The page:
Etymology
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Jill 
fem. proper name, Middle English Jille, Jylle, Gille, etc., familiar shortening of Jillian, Gillian, which represent the common Middle English pronunciation of Juliana (see Gillian). A very popular name for girls in medieval England, hence its use as a familiar, almost generic, name for a girl (early 15c.; paired with Jack since mid-15c.).
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Jane 
fem. proper name, from French Jeanne, Old French Jehane, from Medieval Latin Johanna (see John). As a generic name for "girl, girlfriend" it is attested from 1906 in U.S. slang. Never a top-10 list name for girls born in the U.S., it ranked in the top 50 from 1931 to 1956. It may owe its "everywoman" reputation rather to its association with the popular boy's name John.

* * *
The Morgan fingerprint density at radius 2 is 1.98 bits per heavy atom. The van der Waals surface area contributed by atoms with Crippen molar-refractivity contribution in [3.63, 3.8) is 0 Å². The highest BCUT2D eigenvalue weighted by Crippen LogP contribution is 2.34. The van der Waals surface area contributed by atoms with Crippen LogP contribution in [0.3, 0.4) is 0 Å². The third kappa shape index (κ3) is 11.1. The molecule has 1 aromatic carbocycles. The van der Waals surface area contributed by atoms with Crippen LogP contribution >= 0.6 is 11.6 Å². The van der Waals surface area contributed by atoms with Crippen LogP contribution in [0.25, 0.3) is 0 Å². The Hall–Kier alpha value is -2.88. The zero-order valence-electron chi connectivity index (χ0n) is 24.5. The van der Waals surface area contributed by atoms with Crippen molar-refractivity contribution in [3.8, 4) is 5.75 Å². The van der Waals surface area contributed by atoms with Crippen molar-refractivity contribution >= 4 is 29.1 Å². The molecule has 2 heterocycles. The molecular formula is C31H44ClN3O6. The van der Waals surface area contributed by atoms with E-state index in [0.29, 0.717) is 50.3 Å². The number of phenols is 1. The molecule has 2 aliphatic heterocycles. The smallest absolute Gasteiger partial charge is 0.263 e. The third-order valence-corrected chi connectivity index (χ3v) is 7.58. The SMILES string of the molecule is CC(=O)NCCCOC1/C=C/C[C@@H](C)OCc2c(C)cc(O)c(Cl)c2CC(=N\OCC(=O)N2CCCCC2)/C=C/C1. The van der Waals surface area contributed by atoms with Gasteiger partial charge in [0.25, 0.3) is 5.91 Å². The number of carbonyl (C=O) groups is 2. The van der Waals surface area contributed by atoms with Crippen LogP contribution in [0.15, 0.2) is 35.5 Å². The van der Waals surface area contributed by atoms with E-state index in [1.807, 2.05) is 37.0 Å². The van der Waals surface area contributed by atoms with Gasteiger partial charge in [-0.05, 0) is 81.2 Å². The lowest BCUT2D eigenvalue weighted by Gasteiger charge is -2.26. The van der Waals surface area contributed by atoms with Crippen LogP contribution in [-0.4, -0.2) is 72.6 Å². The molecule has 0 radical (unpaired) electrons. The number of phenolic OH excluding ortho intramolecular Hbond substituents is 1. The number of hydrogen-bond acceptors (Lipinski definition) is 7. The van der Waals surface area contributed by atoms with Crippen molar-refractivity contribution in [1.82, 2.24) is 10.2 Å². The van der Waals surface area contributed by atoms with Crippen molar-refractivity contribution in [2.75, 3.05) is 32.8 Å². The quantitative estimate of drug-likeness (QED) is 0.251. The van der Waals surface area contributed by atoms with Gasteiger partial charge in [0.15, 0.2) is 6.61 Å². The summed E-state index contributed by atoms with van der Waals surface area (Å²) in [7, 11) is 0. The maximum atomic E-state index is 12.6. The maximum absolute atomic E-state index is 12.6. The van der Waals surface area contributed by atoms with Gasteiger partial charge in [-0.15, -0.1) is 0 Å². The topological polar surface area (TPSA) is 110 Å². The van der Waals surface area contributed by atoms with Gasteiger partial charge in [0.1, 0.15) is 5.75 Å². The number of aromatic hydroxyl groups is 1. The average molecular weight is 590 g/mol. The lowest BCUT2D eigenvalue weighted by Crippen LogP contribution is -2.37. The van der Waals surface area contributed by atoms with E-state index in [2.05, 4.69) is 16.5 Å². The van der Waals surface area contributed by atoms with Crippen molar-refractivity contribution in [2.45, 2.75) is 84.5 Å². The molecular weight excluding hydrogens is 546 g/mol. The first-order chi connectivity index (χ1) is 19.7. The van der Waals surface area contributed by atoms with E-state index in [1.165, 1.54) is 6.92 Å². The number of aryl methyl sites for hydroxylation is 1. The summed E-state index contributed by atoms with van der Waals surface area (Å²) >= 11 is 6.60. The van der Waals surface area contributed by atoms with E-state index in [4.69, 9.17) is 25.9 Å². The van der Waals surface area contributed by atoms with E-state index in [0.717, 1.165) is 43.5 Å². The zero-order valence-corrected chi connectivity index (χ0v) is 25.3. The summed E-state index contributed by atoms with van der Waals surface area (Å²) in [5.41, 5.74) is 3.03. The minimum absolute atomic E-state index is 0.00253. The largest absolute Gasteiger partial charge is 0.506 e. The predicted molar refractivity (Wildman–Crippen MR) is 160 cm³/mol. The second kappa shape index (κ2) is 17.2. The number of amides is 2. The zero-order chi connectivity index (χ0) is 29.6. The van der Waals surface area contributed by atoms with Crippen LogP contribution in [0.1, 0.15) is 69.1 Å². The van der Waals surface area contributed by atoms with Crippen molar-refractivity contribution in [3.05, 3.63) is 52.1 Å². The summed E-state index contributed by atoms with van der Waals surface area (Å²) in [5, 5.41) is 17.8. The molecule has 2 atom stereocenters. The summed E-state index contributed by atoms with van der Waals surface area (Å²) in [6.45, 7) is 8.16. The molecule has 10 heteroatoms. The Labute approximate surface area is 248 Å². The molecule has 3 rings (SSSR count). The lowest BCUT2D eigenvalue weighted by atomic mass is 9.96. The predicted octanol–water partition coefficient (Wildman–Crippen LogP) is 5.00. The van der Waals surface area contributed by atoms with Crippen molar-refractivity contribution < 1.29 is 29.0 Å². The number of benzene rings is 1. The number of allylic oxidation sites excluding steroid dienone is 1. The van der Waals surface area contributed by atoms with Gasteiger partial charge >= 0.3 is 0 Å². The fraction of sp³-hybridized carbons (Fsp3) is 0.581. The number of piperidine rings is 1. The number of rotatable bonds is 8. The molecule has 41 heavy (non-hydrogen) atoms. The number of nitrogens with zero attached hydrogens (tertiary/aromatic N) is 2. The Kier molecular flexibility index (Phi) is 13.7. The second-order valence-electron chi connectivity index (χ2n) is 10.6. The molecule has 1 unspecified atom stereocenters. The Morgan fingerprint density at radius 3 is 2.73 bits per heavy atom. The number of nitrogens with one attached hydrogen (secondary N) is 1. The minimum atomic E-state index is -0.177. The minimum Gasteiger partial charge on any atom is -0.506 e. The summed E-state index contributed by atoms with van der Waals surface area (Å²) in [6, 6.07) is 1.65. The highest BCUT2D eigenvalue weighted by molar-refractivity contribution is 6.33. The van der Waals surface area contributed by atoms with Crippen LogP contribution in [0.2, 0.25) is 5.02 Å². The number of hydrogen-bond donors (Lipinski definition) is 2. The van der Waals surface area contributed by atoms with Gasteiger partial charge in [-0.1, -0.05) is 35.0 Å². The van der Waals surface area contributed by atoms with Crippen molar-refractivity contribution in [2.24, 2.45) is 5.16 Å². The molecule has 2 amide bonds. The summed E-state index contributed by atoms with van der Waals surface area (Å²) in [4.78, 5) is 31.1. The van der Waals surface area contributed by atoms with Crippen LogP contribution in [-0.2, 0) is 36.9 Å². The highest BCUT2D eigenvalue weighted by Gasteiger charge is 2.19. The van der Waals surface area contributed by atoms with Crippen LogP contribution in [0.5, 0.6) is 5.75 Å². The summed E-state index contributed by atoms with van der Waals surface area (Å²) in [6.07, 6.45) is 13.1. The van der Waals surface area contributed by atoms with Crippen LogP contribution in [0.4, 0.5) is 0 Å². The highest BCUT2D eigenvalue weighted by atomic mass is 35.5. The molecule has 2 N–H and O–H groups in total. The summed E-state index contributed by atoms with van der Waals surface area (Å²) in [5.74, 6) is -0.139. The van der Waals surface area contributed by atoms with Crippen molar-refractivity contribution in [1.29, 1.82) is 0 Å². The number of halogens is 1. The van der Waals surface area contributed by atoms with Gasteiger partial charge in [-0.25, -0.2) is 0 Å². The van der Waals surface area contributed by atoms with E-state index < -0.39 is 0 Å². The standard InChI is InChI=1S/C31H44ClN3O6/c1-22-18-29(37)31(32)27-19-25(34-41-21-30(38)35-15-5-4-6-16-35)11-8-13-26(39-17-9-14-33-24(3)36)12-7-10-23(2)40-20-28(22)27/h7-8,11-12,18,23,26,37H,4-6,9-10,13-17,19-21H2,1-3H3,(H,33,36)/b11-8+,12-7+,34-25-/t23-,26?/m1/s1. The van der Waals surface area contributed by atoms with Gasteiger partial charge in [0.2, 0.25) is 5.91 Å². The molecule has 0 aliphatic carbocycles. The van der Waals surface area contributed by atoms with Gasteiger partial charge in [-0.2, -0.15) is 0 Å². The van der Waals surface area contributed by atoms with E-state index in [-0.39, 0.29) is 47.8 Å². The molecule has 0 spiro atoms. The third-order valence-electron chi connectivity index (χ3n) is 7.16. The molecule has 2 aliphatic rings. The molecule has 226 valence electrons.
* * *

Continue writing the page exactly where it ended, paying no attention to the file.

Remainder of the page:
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Parthenon (n.)

name of the temple of Athena Parthenos on the Acropolis in Athens, from Greek Parthenōn, literally "temple of the virgin goddess" (Athene), also, in a general sense, "the young women's apartments in a house," from parthenos "virgin, maiden, girl," a word of unknown origin. Beekes finds "acceptable" its derivation from IE *psteno- "breast" on the notion of "having protruding breasts." The temple was completed about 438 B.C.E., later served as a church and then a mosque under the Turks, and was shattered by an explosion of gunpowder stored there in 1687 during the Venetian siege.

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